Honey has been getting a lot of attention lately as it recently partnered with PayPal. But is Honey really all that great? In this Honey review, we’ll break this application down the extension and determine whether Honey is all it’s cracked up to be.
And okay, maybe not everyone should have Honey. For example, do you hate saving money? Or maybe you do like saving money, but nothing satisfies you more than spending hours clipping those old-school coupons out of magazines?
If saving money or convenience are appalling to you, Honey is probably not for you. Otherwise, keep reading!
What is Honey?
Honey is a browser extension that automatically finds and applies coupons while you are shopping online. You add the browser extension to your browser, shop the way you normally would online, and Honey will automatically apply any discounts it can find to your purchase.
Yes, that’s about all there is to it. Honey has been getting some extremely good reviews as well, so I had to take a look.
How the Honey Extension Works
To use Honey, all you have to do is install the Honey browser extension. I’m going to cover the installation on Chrome, since that is what I use, but Honey is also supported on Firefox, Safari, Opera, and Edge. In other words, whatever browser you use, Honey should definitely be supported.
Honey is currently supported on shopping sites in the United States, United Kingdom, Canada, Australia, India, and any sites that ship to customers elsewhere in the world.
Honey Supported Retailers
To get started, go ahead and add the extension from wherever your download yours:
Once installed, you’ll have to create an account. You have a few different options for that:
I used my Facebook account because I’m lazy like that and it only requires a couple of clicks, but you can always use your email if you’d like it to be a bit more anonymous. I also noticed the PayPal option, which is pretty cool.
What is Honey Gold? How Much Is It Worth?
For lack of a better way of putting it, Honey Gold is really just points. But it’s called Honey Gold because, well, gold is the color of honey (duh).
Like many rewards points system, Honey Gold has a conversion of 100 points to the dollar; in other words, each Honey Gold is worth one cent.
You do get 50 Honey Gold (50 cents) just for joining. It’s not much, but who can say no to free money? I know I can’t.
Finding Discounts in Honey
Because you’ve added the browser extension, you can now go in and easily find how much of a discount is being offered at each store. Just click the button in your browser:
Then find the store you want:
Right there at the top, you’ll immediately see the rewards rate for each store. Better still, the extension lets you see the cashback ranges for every store in one list:
Now we’re cooking with gas! Being able to see everything laid out like this lets you know whether each site is worth your time. Granted, the ranges are a bit wide, but it’s good to get an idea.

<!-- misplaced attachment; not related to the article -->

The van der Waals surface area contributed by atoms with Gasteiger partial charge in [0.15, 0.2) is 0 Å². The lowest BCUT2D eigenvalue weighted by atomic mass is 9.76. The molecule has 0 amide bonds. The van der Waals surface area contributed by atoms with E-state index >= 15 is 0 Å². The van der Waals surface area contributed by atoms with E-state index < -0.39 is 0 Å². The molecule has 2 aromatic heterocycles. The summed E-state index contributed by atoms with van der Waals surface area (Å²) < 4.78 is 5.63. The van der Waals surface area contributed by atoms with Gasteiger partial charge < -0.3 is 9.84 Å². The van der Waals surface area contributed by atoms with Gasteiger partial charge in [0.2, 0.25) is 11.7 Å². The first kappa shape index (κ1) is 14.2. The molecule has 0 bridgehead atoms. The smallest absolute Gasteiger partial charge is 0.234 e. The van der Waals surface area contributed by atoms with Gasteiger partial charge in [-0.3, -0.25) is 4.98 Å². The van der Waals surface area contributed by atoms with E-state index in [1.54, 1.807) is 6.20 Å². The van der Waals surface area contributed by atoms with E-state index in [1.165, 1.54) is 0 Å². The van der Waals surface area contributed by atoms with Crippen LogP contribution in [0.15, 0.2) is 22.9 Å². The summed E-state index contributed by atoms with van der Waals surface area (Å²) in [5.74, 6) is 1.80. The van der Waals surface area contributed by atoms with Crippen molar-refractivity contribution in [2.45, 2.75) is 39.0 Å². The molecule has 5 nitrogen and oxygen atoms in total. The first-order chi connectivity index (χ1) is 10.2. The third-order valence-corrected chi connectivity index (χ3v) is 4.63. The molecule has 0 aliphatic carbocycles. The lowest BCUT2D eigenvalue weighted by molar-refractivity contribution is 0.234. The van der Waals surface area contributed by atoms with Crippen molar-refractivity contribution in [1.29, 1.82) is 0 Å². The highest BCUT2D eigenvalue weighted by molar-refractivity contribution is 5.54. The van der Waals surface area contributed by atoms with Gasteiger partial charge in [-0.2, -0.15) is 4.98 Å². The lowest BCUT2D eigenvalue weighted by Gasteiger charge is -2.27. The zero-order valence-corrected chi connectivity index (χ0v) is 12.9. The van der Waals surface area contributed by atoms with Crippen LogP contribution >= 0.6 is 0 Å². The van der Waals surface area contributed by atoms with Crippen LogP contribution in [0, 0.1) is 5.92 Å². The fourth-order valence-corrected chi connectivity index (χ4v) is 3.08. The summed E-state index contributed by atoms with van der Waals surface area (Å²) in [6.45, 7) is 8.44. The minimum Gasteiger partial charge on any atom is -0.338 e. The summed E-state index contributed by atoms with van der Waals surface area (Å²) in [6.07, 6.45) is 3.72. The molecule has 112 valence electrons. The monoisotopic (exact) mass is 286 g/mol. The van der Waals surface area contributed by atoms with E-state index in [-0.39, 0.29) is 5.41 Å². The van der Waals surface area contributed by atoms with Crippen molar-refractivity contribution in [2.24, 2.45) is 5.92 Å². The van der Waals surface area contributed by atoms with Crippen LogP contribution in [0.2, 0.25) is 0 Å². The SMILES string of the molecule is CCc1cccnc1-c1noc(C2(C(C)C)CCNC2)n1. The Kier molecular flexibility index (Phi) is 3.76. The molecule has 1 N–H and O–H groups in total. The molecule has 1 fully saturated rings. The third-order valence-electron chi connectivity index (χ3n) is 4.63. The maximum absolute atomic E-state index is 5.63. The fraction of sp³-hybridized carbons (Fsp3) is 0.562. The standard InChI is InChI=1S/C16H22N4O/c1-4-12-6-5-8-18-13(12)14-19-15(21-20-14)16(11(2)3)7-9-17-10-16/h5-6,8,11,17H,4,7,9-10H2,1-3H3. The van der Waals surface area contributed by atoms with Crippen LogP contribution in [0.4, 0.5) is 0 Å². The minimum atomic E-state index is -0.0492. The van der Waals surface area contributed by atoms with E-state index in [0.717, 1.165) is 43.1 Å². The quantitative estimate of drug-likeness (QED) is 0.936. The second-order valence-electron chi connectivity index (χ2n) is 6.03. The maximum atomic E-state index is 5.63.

What Are People Saying About Honey?
Honey has been extremely well-received, which is probably because it does what you need it to do – and does it well. It doesn’t convolute things with a bunch of extra crap you don’t need.
Not, Honey helps you save money automatically while shopping online. Period.
That being said, its ratings are still impressive; it has a 4.7/5 on TrustPilot with over 2,000 ratings. On the Chrome Web Store, it has a 4.8/5 with over 150,000 reviews. It also has over 10 million installations on Chrome.
How Does Honey Make Money?
Hah, that kind of rhymes. Anywho…
Despite the fact that Honey can help you save a bunch, it actually gets a commission from its retailer partners when you use the extension. This was reported by Vox:
The startup generates revenue by earning a commission on transactions at some partnering merchants since it says its tool increases purchase conversion rates.
So, pretty simple. Honey makes people more likely to make a purchase (according to them, at least). In return, they get a commission when consumers make a purchase while using the extension.
Is Honey Extension Safe?
That being said, it’s always good practice to be sure your web browser (and system) are up-to-date. Having an outdated system can often make you vulnerable to attacks.
In general, though, Honey should be considered completely safe and you shouldn’t be hesitant to use it. Especially if you like saving money. 😉
The glaring and obvious downside to Honey is that it is just a browser extension, meaning you can’t use it while shopping at a brick-and-mortar store.
On that note, there is also no mobile app, unlike Ibotta, which you can use both on a desktop or on your phone.
Having no mobile app certainly limits Honey’s use a bit, especially in today’s increasingly mobile-centric world.
Lack of mobile usability is the only real downside to Honey, though, so there isn’t too much left to be desired.
Honey is a fantastic browser extension that is supported at a huge number of retailers. It helps you save money automatically by finding any relevant coupons for your purchases and letting you apply them with one click.
This makes saving money quick and easy and takes very little effort on your part. The extension has nice animations that make it fun to use.
The main downside to it is that it has no mobile app and there is no way to use it while shopping in-store. If it had that capability, I see no reason not to rate it 5/5.
If you want to save money on the bulk of your online purchases with an extension that is easy and fun to use, you need Honey.